Jump to content
coastin604

Mental Illness and Law School Applications

Recommended Posts

*this post is a bit long for a forum post but it is relevant to people who suffer from diagnosed mental illness (specifically psychosis-related) and their law school applications. If you have insight to the application process for discretionary category to any Canadian law schools, please read and share your knowledge.

Been doing some reading on here and have found conflicting perspectives.

Should I be disclosing my mental illness and applying in the discretionary category to law schools?

In a previous post I disclosed how I suffered from an initially undiagnosed mental illness beginning in my senior year of high school, which persisted, untreated and detrimental to my health and academic performance, until the summer before my second year of university. I was then hospitalized and placed on a medication regime which forced me to take a year off due to inability to cope with circumstances. I then returned to UBC to finish my second year, struggled with the negative symptoms of the illness, and ultimately decided it would be for the best to move home and complete my degree at a local university.

I am now beginning to think about the application process and have some uncertainty. 

I am not insecure or 'hush-hush' about my mental illness (schizo-affective disorder). I often share it with professors and classmates who I feel comfortable with. I do not actively view my illness as a burden or something that defines me day-to-day, rather, I view it as a challenge I overcame that shows resilience to obstacles. It is a serious condition, my psychiatrist's tell me it is a lifelong ordeal, but I have a positive outlook. 

There was a slight dip in my grades in the year following hospitalization due to difficulty adjusting to the medication, but I have a competitive cGPA despite the illness, and anticipate a 3.9-4.0 GPA for my third year.

Given the sheer number of applicants to the Discretionary Category at UBC (300-500 and only 20 accepted) I am uncertain as to whether my case is significant enough to warrant a discretionary application, or if I should even include mental illness in my application and apply in the discretionary category. A user here mentioned I may not want to include mental illness in my application. Is this due to general stigma of psychosis or is there another reason not to include mental illness in my application I'm not picking up on?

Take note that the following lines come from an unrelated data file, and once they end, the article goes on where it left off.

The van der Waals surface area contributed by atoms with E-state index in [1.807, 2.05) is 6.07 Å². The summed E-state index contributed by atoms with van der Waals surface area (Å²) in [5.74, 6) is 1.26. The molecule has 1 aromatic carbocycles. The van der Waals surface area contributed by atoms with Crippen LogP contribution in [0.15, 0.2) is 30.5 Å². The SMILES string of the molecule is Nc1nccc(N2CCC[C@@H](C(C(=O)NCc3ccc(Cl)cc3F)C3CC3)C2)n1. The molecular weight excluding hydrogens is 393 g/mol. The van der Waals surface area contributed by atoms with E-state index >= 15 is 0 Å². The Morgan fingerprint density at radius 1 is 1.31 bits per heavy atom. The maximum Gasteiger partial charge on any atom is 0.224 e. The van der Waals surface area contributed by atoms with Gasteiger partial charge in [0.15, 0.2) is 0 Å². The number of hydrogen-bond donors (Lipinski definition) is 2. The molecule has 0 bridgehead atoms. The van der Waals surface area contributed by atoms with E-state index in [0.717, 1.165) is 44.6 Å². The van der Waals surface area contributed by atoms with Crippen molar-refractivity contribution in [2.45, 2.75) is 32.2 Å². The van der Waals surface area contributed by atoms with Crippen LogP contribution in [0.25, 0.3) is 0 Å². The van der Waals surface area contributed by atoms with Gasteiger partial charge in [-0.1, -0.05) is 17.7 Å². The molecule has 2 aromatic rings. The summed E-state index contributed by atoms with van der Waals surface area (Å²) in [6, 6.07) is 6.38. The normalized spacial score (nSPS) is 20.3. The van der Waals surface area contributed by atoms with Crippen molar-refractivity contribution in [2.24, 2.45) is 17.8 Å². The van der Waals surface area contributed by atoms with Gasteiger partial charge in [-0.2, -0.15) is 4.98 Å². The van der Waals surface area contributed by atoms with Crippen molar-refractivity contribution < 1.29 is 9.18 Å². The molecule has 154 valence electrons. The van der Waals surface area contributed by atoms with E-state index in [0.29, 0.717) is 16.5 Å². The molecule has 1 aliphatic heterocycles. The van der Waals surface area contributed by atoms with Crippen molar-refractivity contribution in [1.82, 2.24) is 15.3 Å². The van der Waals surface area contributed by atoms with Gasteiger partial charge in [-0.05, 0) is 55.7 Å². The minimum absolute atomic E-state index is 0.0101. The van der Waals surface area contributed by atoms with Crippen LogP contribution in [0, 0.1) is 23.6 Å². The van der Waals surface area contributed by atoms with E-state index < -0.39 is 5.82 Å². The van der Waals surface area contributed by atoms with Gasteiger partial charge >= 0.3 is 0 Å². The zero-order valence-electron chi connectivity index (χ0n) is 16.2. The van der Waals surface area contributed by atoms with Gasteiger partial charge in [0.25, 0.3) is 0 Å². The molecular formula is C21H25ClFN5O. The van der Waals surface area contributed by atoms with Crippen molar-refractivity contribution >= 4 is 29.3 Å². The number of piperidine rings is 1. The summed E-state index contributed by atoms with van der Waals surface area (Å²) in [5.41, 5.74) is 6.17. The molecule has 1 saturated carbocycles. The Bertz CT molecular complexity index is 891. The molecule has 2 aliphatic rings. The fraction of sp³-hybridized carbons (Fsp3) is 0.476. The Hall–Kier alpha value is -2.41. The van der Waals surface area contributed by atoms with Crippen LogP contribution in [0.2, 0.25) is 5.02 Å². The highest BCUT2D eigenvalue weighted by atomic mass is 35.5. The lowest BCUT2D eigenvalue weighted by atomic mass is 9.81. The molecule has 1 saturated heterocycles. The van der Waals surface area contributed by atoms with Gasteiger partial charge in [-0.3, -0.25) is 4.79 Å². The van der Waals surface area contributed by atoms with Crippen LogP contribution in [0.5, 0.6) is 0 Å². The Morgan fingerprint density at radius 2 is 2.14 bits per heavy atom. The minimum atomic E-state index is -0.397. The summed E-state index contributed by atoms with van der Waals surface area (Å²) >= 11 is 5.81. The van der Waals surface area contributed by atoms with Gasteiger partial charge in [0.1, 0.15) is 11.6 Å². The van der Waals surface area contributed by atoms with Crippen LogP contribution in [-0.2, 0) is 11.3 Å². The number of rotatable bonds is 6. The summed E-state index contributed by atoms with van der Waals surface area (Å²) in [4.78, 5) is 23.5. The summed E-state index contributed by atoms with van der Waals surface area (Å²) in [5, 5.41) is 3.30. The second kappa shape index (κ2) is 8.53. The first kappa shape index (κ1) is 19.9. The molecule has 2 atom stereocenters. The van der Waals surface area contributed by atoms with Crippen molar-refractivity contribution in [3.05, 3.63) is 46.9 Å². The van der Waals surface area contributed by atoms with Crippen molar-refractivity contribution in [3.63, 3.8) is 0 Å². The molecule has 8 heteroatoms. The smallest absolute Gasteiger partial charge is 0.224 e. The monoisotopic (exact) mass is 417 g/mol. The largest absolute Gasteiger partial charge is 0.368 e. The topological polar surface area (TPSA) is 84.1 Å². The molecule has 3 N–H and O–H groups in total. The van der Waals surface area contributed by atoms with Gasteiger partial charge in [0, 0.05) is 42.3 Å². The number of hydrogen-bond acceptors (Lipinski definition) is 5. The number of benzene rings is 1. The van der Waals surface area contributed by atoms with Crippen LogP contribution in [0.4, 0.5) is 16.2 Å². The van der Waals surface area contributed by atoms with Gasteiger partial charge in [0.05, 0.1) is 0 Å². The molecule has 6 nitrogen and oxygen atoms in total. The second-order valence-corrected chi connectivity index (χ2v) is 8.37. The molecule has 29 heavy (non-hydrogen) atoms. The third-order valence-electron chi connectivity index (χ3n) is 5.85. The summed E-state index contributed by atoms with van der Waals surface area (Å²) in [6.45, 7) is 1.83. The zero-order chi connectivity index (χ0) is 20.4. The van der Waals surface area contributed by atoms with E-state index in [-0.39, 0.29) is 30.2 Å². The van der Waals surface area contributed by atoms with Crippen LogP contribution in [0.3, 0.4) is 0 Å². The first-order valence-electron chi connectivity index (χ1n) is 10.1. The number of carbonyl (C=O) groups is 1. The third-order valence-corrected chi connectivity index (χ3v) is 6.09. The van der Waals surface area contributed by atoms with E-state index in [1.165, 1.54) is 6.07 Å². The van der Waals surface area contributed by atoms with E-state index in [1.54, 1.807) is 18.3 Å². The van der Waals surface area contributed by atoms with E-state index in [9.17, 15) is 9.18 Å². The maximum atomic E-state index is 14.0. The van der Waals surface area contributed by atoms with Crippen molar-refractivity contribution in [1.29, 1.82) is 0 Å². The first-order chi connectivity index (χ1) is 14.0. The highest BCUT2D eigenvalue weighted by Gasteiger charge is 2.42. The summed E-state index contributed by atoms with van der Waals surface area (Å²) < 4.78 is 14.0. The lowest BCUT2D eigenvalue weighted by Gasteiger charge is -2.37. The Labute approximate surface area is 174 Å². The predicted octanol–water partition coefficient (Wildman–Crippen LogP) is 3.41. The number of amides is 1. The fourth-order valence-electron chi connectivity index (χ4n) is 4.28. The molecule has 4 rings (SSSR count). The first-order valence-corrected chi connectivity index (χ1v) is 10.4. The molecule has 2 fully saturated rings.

I have not prepared any sort of application but I expect my discretionary application to read something like this:

I entered university with an undiagnosed mental illness, fought actively against the illness by myself for over a year and maintained decent academic performance. Succumbed to my illness leading to multiple week, very serious psychiatric hospitalization and placed in the care of a psychiatric team. After some initial difficulty adjusting to life after treatment, I rebounded in academics and in other aspects of my life. Finished last two years of degree working ~30 hrs a week in an office setting to stabilize finances, while taking a full course load and seeing an uptick in academic performance.

I will have medical and academic references.

Should I just forgo applying in the discretionary category and instead focus on getting a good LSAT score and receiving admission through regular category?

 

Share this post


Link to post
Share on other sites

So I don’t have that much knowledge of admissions decisions but I can give you my personal experience if that helps at all.

As someone who also dealt with severe mental illness throughout high school (got my shit together a bit for undergrad though so it’s not really reflected in my GPA), I did not apply for the discretionary category for a couple of reasons: a) it wasn’t necessary, as my undergrad grades would likely be considered competitive (I hope this doesn’t sound cocky I certainly don’t mean it in that way) and b) because I’m not sure if the stigma associated with mental illness would lead adcoms to assume I’m not capable of handling law school or being a lawyer, a notoriously rigorous and trying path (I believe there will certainly be challenges but that I am just as capable as someone without a MI). I received an offer of admission from UBC last week. 

I’m not saying you definitely shouldn’t disclose your illness if that’s what you feel is right, but if your stats are good enough, if I were you I’d probably still apply in the regular category but mention it in my PS. 

Someone who knows more than me will hopefully come along and give you more info, but I hope this was somewhat helpful.

Whatever you choose to do I wish you the best of luck! 

Edited by illyria281
Grammar and punctuation
  • Like 1

Share this post


Link to post
Share on other sites

Something you could consider, especially if you have competitive grades, is applying under the general category and using one of the personal statements to elaborate on the struggles you faced and your commendable ability to maintain above-average grades as you navigated your illness. Different schools have different PS requirements, but many will have an optional/diversity essay where you could discuss your mental health.

Share this post


Link to post
Share on other sites
5 hours ago, coastin604 said: